metadata.txtmust have exactly three non-empty lines.
unconstrained, indicating the submission track.
constrainedmeans that you did not train your system on word-level labels, whereas
unconstrainedmeans that you trained your system on word-level labels.
sentence.submissionwith sentence-level scores, one score per line.
target.submissionwith target token-level scores. Each line must contain a sequence of scores separated by white space. The number of scores must correspond to the number of target tokens.
source.submissionwith source token-level scores. Each line must contain a sequence of scores separated by white space. The number of scores must correspond to the number of source tokens.
Token-level scores must represent the importance of each token towards the sentence-level prediction, where a higher score means the token is more likely to be an error (in the case of target tokens) or related to an error (in the case of source tokens). The scores do not need to be normalized.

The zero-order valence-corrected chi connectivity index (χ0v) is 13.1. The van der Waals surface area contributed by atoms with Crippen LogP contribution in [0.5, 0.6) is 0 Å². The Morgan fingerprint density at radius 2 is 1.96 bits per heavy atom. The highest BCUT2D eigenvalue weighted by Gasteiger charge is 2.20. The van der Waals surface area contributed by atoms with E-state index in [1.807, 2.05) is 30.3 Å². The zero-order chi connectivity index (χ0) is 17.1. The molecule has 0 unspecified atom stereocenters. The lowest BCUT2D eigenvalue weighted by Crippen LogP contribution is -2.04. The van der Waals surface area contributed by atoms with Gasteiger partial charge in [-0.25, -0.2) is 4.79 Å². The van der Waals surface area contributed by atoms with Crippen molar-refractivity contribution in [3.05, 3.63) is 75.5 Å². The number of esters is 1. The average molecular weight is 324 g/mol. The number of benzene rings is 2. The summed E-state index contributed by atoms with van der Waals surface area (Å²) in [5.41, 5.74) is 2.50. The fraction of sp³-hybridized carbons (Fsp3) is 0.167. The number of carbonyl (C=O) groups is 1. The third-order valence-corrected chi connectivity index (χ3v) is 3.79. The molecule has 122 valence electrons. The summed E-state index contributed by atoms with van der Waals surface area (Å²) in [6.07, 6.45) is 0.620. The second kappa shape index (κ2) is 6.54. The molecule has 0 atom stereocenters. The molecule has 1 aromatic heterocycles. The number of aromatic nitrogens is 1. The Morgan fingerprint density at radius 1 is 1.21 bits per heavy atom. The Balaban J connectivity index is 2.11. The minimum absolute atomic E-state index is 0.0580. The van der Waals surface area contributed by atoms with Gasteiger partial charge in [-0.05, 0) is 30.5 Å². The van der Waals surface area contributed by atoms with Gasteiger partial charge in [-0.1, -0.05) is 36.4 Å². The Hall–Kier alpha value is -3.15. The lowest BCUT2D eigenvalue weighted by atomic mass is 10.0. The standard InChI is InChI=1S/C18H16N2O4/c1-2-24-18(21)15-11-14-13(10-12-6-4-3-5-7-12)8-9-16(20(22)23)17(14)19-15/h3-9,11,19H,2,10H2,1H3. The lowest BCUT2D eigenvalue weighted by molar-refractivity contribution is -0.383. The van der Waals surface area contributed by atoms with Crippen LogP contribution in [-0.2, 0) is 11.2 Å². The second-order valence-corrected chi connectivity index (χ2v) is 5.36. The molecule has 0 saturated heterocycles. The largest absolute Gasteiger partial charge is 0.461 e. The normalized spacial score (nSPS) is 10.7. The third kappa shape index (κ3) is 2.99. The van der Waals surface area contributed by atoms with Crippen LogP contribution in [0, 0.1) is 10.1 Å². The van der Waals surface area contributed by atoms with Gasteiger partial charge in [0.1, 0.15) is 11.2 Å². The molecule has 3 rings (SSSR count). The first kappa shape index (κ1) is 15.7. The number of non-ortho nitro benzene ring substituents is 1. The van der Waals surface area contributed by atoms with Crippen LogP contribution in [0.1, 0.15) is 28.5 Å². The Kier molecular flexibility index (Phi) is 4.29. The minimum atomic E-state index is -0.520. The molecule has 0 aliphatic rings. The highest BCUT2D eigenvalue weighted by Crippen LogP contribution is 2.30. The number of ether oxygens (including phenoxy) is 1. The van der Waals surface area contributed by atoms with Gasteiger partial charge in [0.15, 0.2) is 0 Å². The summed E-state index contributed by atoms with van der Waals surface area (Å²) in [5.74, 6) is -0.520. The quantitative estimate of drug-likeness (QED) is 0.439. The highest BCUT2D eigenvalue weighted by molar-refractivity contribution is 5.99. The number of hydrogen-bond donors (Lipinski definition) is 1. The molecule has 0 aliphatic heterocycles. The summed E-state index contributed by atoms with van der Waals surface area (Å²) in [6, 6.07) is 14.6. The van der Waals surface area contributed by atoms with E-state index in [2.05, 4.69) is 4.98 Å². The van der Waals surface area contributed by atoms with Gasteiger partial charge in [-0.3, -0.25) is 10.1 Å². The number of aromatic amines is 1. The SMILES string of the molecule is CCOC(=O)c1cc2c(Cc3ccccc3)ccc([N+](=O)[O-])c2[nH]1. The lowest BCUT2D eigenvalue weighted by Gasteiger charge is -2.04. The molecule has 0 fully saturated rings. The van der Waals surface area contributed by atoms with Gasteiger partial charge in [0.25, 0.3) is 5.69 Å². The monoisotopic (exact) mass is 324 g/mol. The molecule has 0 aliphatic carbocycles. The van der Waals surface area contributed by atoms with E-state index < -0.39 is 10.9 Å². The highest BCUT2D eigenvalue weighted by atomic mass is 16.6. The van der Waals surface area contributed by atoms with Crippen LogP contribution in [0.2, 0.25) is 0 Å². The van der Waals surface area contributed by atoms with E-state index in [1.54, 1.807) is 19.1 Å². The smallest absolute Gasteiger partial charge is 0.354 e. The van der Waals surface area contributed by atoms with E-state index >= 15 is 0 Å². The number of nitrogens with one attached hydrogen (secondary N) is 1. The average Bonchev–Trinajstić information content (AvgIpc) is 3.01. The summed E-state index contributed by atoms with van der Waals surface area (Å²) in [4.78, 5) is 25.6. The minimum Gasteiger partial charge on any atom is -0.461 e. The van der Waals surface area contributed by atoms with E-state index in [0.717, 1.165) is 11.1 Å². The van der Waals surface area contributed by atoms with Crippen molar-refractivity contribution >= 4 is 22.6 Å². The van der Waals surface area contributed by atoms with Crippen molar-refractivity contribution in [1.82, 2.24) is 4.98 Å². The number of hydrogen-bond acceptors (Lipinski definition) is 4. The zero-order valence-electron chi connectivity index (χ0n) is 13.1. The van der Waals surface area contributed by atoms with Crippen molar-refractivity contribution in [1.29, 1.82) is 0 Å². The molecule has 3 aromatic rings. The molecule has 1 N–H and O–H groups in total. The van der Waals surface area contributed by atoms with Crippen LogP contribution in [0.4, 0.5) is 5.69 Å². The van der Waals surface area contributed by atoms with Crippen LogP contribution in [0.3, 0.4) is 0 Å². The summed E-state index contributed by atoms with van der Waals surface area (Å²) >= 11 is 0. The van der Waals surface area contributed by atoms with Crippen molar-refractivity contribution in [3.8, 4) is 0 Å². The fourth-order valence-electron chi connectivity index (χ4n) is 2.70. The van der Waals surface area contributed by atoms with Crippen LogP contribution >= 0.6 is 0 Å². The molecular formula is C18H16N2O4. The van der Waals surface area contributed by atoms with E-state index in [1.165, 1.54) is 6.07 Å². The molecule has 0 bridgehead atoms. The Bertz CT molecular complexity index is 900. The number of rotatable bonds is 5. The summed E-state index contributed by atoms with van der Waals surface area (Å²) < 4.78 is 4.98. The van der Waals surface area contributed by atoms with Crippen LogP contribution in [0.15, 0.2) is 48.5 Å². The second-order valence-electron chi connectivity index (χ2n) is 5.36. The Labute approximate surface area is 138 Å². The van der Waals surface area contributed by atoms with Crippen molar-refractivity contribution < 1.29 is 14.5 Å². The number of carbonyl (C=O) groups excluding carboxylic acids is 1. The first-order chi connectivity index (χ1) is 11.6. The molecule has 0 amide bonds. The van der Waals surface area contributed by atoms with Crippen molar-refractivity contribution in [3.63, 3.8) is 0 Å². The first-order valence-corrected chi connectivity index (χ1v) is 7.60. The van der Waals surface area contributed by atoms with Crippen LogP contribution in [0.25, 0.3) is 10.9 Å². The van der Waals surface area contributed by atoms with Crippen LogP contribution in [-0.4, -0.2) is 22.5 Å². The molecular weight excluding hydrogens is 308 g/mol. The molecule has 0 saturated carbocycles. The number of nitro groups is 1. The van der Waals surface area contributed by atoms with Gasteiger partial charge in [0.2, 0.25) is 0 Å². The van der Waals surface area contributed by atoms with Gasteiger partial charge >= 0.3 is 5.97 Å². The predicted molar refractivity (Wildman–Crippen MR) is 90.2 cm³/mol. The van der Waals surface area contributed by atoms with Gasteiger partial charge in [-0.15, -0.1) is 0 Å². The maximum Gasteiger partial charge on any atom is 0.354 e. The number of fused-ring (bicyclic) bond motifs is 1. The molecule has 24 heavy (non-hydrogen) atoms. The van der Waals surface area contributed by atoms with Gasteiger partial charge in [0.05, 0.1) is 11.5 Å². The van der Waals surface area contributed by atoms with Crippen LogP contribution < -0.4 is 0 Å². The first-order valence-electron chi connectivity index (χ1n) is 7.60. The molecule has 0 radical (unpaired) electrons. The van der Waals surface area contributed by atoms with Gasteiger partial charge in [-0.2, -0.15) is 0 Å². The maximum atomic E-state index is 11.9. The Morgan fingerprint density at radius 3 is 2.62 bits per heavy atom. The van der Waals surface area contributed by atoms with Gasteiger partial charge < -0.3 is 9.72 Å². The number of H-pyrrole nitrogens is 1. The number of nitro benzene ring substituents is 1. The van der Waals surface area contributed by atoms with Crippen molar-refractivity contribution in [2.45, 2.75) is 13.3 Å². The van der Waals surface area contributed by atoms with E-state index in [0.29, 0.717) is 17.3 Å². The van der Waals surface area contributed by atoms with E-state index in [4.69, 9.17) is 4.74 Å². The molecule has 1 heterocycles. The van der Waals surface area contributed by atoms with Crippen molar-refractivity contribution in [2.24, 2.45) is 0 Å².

Examples of the submission files for the two development phases can be found here.
We encourage each team to submit a paper describing their system to the workshop in order to be included in the workshop proceedings. It could be either a long paper (8 pages) or a short paper (4 pages) following the EMNLP 2021 templates and formatting requirements. The deadline for system paper submissions is September 17, 2021. We will announce the instructions for system paper submission as well as the submission system soon.
The authors of the best submissions will be awarded with monetary rewards. These will be judged according to several criteria -- the scores on the leaderboards, the article/paper explaining their method, the resourcefulness and creativity of the method. The monetary rewards are kindly sponsored by Artificial Intelligence Journal and Salesforce Research.